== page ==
A good heavy-duty filter will do most of the heavy lifting for you. The types which hang on the back of the tank and produce a waterfall effect are simple and effective. They are usually labeled according to the quantity of water they are meant to treat. If your tank holds 60 gallons of water, for example, choose one with a range of 60-80 or 65-90 or something of that sort. Avoid one where the top of the range is the size of your tank. A filter meant for 40-60 gallon range will not keep a goldfish tank clean enough, especially in temperatures over 74F/24C.

Replace roughly a quarter of the water each week, using the siphon to remove water from the bottom of the tank. This will double as a “vacuum cleaner” to pull debris off of the gravel. Pour in water that has been sitting at room temperature for at least 24 hours. The sitting allows the water to stabilize its temperature. It allows the chlorine and similar chemicals which are often found in tap-water to evaporate. Chlorine isn’t any better for a fish’s gills than it is for your lungs.

The bright green algae that often grow on the walls of the tank are harmless. If you don’t like the look of the stuff, simply scrape it off with the algae scraper. You’ll see little sheets or films of algae forming while you scrape. Usually, these will be gobbled up by the fish.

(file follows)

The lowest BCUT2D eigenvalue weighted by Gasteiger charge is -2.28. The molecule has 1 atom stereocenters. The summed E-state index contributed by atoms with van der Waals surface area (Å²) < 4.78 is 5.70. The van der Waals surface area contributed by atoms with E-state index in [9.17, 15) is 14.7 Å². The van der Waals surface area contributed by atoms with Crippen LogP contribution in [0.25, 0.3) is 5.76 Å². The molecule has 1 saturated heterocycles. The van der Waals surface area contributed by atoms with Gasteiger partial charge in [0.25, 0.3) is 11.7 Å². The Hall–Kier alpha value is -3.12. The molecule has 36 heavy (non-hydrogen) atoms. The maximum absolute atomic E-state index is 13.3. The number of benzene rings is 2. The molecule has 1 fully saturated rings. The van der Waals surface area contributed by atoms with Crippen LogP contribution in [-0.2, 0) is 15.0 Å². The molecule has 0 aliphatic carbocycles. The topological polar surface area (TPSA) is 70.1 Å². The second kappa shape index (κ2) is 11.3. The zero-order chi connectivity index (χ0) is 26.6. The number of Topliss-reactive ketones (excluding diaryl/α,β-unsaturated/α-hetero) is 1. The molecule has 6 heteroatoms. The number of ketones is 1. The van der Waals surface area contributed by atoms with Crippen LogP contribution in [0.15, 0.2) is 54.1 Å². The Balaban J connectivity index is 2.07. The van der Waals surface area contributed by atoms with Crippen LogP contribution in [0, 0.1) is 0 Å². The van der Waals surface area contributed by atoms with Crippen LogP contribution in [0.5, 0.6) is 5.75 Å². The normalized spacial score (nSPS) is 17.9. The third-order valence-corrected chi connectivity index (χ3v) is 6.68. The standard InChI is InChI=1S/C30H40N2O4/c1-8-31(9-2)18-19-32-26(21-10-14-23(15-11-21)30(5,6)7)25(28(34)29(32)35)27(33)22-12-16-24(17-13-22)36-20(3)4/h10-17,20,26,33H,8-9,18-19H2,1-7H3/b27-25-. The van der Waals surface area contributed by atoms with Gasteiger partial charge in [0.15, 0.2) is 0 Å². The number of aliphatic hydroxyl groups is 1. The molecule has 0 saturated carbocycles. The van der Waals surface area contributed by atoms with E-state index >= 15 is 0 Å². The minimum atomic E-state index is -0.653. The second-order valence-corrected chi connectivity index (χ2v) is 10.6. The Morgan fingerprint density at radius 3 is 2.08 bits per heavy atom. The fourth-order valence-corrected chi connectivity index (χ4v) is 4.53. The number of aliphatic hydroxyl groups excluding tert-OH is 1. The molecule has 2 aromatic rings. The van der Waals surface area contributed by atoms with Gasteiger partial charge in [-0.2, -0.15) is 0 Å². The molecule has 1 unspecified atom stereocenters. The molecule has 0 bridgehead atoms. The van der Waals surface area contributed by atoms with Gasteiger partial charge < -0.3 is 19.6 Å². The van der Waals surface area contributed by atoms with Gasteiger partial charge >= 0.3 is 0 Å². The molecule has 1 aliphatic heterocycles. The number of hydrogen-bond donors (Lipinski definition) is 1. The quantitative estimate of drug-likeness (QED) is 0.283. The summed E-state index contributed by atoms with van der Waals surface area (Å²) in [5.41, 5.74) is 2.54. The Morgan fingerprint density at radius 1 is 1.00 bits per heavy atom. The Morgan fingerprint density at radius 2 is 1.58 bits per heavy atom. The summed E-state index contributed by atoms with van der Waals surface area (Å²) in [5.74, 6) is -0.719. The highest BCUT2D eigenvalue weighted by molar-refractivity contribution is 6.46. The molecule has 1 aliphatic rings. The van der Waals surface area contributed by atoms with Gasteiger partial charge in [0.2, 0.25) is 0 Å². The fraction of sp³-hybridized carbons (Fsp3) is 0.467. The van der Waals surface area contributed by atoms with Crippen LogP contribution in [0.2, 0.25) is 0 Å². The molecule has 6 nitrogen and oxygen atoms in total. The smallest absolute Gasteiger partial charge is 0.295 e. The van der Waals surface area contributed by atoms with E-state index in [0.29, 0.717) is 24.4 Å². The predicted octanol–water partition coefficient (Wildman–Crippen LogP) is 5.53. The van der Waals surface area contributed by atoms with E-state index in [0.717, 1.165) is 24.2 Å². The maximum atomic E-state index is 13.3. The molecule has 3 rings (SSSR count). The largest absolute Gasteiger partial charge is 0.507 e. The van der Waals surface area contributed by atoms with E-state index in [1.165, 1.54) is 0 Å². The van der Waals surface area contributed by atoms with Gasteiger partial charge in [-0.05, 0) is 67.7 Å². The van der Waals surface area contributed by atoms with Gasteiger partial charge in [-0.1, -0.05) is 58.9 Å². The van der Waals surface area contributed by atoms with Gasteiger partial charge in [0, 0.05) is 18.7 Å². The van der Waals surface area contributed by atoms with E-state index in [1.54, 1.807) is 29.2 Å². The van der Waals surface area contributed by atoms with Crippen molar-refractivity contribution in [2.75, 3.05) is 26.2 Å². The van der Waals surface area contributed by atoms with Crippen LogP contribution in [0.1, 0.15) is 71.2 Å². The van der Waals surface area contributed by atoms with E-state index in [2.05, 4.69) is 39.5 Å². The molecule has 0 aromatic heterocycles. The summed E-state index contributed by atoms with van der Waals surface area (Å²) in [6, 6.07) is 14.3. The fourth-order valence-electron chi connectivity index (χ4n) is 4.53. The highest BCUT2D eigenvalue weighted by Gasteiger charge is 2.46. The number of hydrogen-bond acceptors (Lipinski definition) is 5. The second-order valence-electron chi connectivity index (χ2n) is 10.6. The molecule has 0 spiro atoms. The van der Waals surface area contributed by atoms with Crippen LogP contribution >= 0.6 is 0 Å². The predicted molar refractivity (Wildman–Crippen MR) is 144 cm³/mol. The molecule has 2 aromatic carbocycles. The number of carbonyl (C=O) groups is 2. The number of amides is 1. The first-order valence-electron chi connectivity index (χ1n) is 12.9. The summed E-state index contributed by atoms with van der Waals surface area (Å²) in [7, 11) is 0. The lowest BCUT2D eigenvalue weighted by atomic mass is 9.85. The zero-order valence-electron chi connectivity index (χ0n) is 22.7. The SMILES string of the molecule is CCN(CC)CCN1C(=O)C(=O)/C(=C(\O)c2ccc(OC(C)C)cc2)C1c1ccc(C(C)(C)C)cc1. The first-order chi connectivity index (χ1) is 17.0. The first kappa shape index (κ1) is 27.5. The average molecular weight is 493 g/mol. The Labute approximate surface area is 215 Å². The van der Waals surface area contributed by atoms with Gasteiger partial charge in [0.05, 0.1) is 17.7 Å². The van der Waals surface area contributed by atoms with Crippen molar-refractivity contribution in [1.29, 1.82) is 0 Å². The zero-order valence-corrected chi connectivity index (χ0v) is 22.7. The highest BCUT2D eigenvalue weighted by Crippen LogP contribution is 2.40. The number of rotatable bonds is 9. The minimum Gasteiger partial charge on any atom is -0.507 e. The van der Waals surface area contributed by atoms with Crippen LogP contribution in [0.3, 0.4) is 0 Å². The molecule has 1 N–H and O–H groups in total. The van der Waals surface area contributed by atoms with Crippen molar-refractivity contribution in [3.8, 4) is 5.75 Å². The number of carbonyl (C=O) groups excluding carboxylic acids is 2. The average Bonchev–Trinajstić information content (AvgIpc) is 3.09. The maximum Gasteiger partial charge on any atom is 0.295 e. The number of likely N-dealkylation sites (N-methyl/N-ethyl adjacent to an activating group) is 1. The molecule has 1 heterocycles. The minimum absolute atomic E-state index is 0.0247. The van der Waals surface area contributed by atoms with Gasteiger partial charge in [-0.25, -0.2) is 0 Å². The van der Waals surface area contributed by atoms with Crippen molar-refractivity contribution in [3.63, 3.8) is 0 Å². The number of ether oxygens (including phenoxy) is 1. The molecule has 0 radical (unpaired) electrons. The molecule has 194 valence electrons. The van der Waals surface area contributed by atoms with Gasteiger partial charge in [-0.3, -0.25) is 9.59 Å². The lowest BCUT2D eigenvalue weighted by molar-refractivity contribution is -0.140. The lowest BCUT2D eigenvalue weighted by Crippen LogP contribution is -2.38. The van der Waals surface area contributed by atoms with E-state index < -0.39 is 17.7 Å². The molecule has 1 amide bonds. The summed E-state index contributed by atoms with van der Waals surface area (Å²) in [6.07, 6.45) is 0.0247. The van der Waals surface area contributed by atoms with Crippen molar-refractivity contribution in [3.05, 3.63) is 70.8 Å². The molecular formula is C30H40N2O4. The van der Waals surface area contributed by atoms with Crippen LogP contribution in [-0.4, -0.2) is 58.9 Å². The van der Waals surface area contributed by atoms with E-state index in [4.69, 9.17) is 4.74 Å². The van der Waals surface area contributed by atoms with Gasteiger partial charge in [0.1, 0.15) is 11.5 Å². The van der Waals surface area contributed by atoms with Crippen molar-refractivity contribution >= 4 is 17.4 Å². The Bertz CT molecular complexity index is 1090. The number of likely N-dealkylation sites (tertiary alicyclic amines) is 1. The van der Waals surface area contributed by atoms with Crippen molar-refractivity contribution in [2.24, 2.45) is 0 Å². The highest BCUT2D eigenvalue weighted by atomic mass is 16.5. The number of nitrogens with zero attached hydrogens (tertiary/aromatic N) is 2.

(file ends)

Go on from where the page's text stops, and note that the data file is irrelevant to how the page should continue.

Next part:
A canopied goldfish tank is appropriate for any home except for one in which many airborne chemicals are used: chemistry experiments and some air fresheners can poison the fish. When choosing a tank, remember that water is heavy. If the aquarium will be placed on an upper floor, or if you live in a high-rise building, find out whether the floor can withstand the weight of the tank, the water, the stand, and the gravel before you come home to several dead fish, water-damage, broken floor-boards, and perhaps a hole in the ceiling of the room below.


There is rarely any training needed for a goldfish. Some of them will learn to “mouth” at a safe item held near the water surface, and most of them will come to the front of the tank to greet you once they have settled in.


Are goldfish right for you? Do you have room for a large fish tank and a floor that can handle the weight? If you have decided on these brightly-coloured coldwater critters, the next step is to set up a tank and let it settle for a week or two. While it is settling, hop onto a few goldfish fanciers’ forums online and check out the local pond and aquarium shops to choose which fish you want.

*This treatment is a common remedy used by pond keepers and aquarists in Nova Scotia, Canada. It does not seem to be well-known elsewhere, although strained peas are often suggested for the same purpose.